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Kelsey Moore, firstname.lastname@example.org
An analysis by economist Dean Baker
This was a generally solid jobs report, with the economy adding 253,000 jobs in April. However, there were sharp downward revisions to both the February and March jobs numbers, of 78,000 and 71,000, respectively. Taken together, the April figure is just 104,000 higher than the number previously reported for March.
The household survey also showed a very positive picture, with the overall unemployment rate edging down to 3.4 percent, a half-century low. The unemployment rate for Black workers fell to 4.7 percent, a new record low. The unemployment rate for Black men over age 20 also hit a record low of 4.5 percent. The previous low, before this recovery, for overall Black unemployment was 5.3 percent and for Black men it was 5.1 percent. The unemployment rate for Black teens fell to 12.9 percent, tying the record low hit in September.
Falling Hours Partially Offset Rising Employment
The average workweek was unchanged from March, but it is down from January and February. As a result, the index of aggregate hours has actually fallen at an annual rate of 0.7 percent since January. The January data were likely anomalous, but the index of aggregate hours has risen at less than a 0.9 percent annual rate since October; this is certainly a sustainable pace in the growth of labor demand.
Wage Growth Accelerates in April
There was a big jump in the average hourly earnings in April, which brought the annualized rate of growth over the last three months to 4.2 percent. This is still considerably slower than the 6.4 percent rate seen at the start of 2022, but likely somewhat faster than is consistent with the Fed’s 2.0 percent. This is somewhat faster growth than had been reported in March, but the prior months’ data has been revised upward.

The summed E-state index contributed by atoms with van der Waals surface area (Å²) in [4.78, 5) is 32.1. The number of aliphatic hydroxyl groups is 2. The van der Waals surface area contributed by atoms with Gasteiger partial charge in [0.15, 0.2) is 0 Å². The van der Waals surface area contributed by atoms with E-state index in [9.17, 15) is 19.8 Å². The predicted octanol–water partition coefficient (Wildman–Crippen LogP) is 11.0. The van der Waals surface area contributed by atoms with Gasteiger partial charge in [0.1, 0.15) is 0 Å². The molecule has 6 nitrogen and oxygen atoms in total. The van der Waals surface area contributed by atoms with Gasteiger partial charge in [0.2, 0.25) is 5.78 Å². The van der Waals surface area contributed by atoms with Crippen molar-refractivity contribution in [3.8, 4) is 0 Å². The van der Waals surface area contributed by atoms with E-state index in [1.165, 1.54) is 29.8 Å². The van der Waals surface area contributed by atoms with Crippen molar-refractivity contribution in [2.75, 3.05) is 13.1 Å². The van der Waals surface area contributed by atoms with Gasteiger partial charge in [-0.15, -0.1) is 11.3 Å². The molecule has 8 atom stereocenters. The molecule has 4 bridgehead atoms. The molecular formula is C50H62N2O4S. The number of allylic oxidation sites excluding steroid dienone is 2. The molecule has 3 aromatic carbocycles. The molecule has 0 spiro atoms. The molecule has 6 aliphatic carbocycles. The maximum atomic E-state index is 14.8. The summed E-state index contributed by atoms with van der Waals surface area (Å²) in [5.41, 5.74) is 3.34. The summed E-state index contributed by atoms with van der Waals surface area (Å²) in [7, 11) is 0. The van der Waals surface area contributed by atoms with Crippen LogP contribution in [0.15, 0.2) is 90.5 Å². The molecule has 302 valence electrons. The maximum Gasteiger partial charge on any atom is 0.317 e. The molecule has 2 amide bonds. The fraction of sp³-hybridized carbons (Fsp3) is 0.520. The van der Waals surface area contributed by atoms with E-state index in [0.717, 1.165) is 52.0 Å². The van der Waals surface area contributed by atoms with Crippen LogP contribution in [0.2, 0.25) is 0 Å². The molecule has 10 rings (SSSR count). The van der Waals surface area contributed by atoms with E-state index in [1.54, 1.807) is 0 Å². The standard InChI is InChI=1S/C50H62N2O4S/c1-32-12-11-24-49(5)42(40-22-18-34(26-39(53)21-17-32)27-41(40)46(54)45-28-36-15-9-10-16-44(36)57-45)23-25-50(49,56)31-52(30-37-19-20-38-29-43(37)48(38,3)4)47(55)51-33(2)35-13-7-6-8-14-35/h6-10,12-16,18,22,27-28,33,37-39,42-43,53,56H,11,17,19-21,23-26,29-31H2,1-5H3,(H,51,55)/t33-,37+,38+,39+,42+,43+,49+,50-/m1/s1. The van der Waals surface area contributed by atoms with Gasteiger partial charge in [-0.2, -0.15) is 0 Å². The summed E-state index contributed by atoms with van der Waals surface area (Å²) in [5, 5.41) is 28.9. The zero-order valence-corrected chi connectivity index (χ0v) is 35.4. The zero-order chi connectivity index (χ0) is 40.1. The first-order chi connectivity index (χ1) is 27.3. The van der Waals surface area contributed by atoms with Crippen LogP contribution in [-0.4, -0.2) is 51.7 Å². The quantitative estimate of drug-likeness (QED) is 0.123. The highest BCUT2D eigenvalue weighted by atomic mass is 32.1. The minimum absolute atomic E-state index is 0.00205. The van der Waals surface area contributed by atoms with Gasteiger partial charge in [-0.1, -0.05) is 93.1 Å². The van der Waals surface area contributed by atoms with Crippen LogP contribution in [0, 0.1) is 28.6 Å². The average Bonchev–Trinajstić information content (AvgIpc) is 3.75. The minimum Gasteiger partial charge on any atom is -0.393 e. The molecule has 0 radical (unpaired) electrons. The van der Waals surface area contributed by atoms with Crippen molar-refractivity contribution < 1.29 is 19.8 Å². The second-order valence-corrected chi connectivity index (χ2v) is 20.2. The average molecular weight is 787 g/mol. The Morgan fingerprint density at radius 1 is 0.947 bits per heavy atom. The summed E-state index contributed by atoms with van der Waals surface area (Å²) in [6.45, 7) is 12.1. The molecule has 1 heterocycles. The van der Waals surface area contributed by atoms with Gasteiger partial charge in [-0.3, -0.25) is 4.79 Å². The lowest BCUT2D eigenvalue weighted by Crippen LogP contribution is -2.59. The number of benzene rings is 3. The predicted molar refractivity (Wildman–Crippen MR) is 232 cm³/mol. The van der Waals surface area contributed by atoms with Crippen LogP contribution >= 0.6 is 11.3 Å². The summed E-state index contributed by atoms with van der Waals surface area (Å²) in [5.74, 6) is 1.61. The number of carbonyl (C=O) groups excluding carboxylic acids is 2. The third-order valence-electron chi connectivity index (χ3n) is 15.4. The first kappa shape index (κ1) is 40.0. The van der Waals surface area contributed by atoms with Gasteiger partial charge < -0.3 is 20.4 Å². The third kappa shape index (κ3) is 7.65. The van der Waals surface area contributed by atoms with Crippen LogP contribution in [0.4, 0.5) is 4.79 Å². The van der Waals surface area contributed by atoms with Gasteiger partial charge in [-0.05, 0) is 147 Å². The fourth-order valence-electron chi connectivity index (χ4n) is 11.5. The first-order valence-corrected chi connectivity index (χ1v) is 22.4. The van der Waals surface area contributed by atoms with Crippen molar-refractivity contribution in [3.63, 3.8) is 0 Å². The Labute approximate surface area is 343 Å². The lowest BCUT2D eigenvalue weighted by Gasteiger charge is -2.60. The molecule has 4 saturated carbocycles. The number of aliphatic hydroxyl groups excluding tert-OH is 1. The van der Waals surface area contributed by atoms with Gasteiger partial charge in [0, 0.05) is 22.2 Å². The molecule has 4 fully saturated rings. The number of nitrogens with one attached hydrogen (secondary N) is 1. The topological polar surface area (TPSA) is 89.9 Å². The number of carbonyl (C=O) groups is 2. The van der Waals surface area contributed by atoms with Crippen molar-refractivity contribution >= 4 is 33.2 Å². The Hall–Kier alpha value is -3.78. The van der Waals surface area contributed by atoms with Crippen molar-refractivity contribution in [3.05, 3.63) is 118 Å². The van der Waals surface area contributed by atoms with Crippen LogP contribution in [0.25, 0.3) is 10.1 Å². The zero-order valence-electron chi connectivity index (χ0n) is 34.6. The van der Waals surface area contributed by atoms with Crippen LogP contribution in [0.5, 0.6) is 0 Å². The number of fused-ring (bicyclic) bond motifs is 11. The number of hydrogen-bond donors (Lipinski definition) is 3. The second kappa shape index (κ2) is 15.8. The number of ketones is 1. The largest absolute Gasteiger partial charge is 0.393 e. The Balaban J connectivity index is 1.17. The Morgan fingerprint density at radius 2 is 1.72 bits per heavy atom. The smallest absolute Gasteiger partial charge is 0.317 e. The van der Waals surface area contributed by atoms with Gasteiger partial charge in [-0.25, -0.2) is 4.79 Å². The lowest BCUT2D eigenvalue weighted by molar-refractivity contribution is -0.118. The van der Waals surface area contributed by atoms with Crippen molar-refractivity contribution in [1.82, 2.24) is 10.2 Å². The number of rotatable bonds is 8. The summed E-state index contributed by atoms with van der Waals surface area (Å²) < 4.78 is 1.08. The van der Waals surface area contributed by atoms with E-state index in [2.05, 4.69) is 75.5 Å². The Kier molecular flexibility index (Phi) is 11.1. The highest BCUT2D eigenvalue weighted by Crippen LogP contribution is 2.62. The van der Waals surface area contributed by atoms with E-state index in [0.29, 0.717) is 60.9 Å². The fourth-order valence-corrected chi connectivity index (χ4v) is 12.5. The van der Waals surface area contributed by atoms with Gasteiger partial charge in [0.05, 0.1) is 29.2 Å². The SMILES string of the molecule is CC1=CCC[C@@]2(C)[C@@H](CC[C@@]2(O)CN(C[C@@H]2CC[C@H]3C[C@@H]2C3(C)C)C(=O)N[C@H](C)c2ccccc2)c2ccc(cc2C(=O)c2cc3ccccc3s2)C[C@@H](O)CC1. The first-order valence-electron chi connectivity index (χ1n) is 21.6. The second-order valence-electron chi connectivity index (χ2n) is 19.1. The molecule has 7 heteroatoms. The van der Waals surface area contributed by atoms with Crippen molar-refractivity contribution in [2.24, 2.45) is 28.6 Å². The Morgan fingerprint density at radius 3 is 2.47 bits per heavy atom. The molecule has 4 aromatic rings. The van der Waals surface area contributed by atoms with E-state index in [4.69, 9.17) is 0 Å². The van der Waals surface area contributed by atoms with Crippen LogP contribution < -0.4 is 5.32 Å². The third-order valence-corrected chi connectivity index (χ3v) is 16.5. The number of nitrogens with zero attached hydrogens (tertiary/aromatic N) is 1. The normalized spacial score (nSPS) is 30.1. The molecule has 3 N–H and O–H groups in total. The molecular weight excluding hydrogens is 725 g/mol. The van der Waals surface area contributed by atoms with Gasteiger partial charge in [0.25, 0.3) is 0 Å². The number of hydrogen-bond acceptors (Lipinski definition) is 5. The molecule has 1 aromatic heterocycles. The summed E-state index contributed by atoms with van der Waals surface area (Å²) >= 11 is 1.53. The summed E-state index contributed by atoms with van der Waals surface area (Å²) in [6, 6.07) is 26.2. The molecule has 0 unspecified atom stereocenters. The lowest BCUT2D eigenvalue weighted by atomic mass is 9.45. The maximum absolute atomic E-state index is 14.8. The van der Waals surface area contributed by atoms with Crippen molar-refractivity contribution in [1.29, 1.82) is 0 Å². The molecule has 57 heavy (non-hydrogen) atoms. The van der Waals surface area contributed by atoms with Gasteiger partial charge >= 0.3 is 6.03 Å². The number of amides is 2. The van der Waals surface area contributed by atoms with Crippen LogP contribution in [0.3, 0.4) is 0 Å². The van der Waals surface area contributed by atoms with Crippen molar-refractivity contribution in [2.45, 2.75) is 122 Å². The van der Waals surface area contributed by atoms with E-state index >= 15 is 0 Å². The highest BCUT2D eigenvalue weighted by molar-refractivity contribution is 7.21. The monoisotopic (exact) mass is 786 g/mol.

It is worth noting that the wage growth being reported in the Average Hourly Earning (AHE) series is somewhat slower than the 4.8 percent rate reported in the Employment Cost Index. This gap could be the result of error in the data, but, if it is real, it would imply that the change in composition is reducing average wage growth. (The gap is still there if we do an apples to apples comparison looking at ECI for private sector wages.) That would mean we are seeing less employment in higher paying industries and occupations, and more employment in lower paying ones.
If that is the case and this shift is persisting, as opposed to being a peculiar development associated with reopening from the pandemic, as was the case in 2021, we would likely be more interested in the AHE data. This would indicate the increase in average hourly wages in the economy as a whole. Insofar as workers are moving into lower paying positions, these are presumably also lower productivity positions. If we are trying to determine the impact of wage growth on inflation, we want to see how wages increase relative to productivity. Since the latter is affected by changes in composition, we want a wage measure that is also affected by changes in composition.
Share of Unemployment Due to Voluntary Quits Fall Again
The share of unemployment due to voluntary quits falls to 13.8 percent, well below 2019 peaks and only slightly higher than 13.6 percent average for the year. By this measure, the labor market is still strong, but very much within the normal range. It had peaked at 15.8 percent in September.
Share of Short-Term Unemployed Falls Sharply
After rising in February and March, the share of the unemployed who have been out of work less than five weeks fell sharply in April, from 38.9 percent to 33.2 percent. While having more long-term unemployed would ordinarily be bad news, if we are seeing a recession coming on, there has to be an increase in short-term unemployment before there can be an increase in long-term unemployment. We are not seeing any evidence of this to date.
Wage Growth Continues to be Fastest for Lower Paid Workers
Throughout the recovery, lower paid workers have higher than average wage growth. That trend is continuing. The average hourly wage for production and non-supervisory workers overall, as well as in the low-paying leisure and hospitality sector, increased at a 4.7 percent annual rate over the last three months.
Employment to Population Ratio for Prime Age Workers Rise to Post Pandemic Highs
The overall prime age (25 to 54) employment to population ratio rose by 0.1 pp in April to 80.8 percent, 0.2 pp above pre-pandemic peak. For women, there was a 0.2 pp increase in April to 75.1 percent. This is 0.4 pp above its pre-pandemic peak. The rate for men fell by 0.1 pp to 86.4 percent, 0.4 pp below its pre-pandemic peak.
Professional and Technical Services and Health Care Lead Job Growth